- En Passant: If a Pawn moves two or three squares initially and passes an enemy Pawn on the
4th or 5th rank, it may be captured en passant by the enemy pawn.
E.g. White pawn on a2 black pawn on b4. White pawn moves a2 - a4 (or a5), black pawn on b4 can capture it as if it had moved to a3.
Similarly, black pawn on b5 and white pawn moves a2 - a5, then black pawn can capture the white pawn as if it moved to a4. Note in this case the white pawn can still avoid the black pawn by moving to a3 instead.
If a pawn slides forward 2 squares on its second move, it can also be captured en passant by an opposing pawn on the fifth rank. E.g. white pawn on a3 and black pawn on b5. White plays a3-a5, black pawn on b5 can capture the pawn en passant by moving to a4.
Capturing en passant is optional unless it is the only legal move available. The capture must be made on the next move.
- Pawn promotion: Pawns can now promote to: Queen, Bishop, Knight, Rook, Raptor or Bird on the 10th rank only.
- Relative Values: It is sometimes hard to gauge the relative values of the pieces. Here is a rough guideline:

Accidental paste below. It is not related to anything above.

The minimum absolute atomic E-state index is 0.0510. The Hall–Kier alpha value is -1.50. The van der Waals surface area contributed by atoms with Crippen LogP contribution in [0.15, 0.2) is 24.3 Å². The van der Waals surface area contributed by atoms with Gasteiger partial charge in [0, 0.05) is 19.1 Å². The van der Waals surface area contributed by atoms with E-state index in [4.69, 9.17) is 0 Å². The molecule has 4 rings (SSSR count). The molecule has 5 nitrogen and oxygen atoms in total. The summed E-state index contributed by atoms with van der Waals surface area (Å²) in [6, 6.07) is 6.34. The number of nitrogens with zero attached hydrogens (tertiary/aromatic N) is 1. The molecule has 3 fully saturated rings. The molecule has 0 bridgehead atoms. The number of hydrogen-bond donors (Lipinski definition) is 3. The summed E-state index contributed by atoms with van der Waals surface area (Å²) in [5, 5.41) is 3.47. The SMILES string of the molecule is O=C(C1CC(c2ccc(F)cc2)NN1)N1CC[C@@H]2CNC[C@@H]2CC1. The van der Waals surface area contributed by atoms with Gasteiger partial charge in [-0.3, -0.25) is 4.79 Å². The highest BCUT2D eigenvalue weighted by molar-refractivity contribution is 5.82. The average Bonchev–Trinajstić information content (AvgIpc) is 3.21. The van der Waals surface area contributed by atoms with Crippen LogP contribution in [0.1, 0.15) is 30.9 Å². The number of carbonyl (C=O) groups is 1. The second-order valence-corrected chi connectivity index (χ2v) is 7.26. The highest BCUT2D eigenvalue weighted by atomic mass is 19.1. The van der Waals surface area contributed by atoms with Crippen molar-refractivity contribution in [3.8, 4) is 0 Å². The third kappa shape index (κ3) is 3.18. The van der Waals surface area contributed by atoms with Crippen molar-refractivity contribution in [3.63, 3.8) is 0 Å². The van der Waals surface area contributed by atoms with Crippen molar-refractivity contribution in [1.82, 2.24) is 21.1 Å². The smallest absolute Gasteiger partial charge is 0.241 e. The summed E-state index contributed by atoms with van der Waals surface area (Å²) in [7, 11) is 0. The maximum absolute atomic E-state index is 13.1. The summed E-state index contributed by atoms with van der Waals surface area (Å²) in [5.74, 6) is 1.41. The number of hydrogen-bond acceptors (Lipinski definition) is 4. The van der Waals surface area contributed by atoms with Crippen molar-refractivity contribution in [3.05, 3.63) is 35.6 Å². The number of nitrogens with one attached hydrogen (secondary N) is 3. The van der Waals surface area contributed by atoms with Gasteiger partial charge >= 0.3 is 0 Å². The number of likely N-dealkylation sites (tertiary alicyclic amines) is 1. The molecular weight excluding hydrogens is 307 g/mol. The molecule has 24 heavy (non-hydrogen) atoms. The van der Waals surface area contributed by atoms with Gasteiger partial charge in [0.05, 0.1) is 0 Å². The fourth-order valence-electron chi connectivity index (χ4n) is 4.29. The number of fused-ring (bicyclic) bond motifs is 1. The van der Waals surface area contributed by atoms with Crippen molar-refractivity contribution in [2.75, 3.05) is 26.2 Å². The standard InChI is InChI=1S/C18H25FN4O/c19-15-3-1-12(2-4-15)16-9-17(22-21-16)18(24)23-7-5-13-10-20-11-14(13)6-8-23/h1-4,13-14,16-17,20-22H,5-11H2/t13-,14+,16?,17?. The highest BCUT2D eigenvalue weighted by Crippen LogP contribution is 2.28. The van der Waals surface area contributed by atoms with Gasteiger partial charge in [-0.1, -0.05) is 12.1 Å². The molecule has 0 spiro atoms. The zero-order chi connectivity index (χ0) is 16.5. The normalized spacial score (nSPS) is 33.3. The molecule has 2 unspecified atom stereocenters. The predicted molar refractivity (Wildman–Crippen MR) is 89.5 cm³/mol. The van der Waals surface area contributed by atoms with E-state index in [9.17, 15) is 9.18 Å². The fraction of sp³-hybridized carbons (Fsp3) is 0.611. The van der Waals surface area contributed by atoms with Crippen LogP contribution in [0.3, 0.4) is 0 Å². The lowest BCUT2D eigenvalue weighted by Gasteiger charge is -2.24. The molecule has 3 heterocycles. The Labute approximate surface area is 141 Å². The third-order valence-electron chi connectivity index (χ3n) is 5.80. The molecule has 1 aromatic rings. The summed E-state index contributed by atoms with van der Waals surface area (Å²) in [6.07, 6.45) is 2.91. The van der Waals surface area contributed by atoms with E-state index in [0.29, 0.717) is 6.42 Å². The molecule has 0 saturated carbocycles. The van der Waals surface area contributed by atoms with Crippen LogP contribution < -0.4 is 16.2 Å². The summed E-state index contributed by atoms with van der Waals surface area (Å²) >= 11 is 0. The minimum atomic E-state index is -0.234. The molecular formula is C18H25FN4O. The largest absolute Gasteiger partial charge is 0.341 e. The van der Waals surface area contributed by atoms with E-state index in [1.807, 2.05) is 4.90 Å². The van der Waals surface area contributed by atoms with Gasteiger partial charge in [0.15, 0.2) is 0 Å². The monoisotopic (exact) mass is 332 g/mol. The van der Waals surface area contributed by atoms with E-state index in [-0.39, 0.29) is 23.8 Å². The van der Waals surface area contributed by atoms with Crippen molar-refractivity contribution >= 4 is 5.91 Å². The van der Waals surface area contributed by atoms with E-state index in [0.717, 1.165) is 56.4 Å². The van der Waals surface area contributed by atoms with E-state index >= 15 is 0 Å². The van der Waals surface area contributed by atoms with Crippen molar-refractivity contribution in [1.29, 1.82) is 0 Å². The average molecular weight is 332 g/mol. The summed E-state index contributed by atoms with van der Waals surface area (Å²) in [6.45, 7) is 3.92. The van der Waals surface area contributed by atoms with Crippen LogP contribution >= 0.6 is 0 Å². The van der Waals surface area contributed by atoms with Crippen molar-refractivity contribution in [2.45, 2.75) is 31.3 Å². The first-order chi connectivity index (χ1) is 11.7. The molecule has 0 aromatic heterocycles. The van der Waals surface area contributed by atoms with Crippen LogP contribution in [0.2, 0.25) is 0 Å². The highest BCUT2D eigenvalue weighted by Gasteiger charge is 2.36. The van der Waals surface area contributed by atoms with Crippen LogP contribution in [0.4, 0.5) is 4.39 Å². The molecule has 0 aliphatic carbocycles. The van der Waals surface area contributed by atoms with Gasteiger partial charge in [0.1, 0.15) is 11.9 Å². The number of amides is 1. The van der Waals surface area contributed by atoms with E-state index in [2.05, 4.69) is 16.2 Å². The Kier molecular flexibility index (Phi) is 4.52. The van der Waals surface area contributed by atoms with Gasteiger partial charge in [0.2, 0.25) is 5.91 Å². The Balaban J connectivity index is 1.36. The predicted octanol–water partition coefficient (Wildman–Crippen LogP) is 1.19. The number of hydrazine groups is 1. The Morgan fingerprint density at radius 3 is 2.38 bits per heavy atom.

Raptor ~ 3-4 pawns
Bird ~ 4 - 5.5 pawns
Ability to Checkmate:
The raptor alone cannot mate a lone king with the aid of a king, but two opposite colored raptors can. They must utilize
the two square attack mode quite often.
The flying bomber with the aid of the king can checkmate a lone king, but it is very tricky since the king, when at the edge of the board,
can often escape. By utilizing the two square attack it is possible to checkmate.
- Knight vs Bishop:
Because of the larger board, exchanging a bishop for a knight
is definitely losing the exchange, though there are cases where the knight is at least as powerful as the bishop.
- King Protection: It may not always be desirable to castle, sometimes the king can
have adequate protection in the rear of the palace.
Play the Game!
Play a game of Raptor Chess!
(Free Registration at chessvariants.org required).
View Game Logs of Raptor Chess
Download Zillions of Games File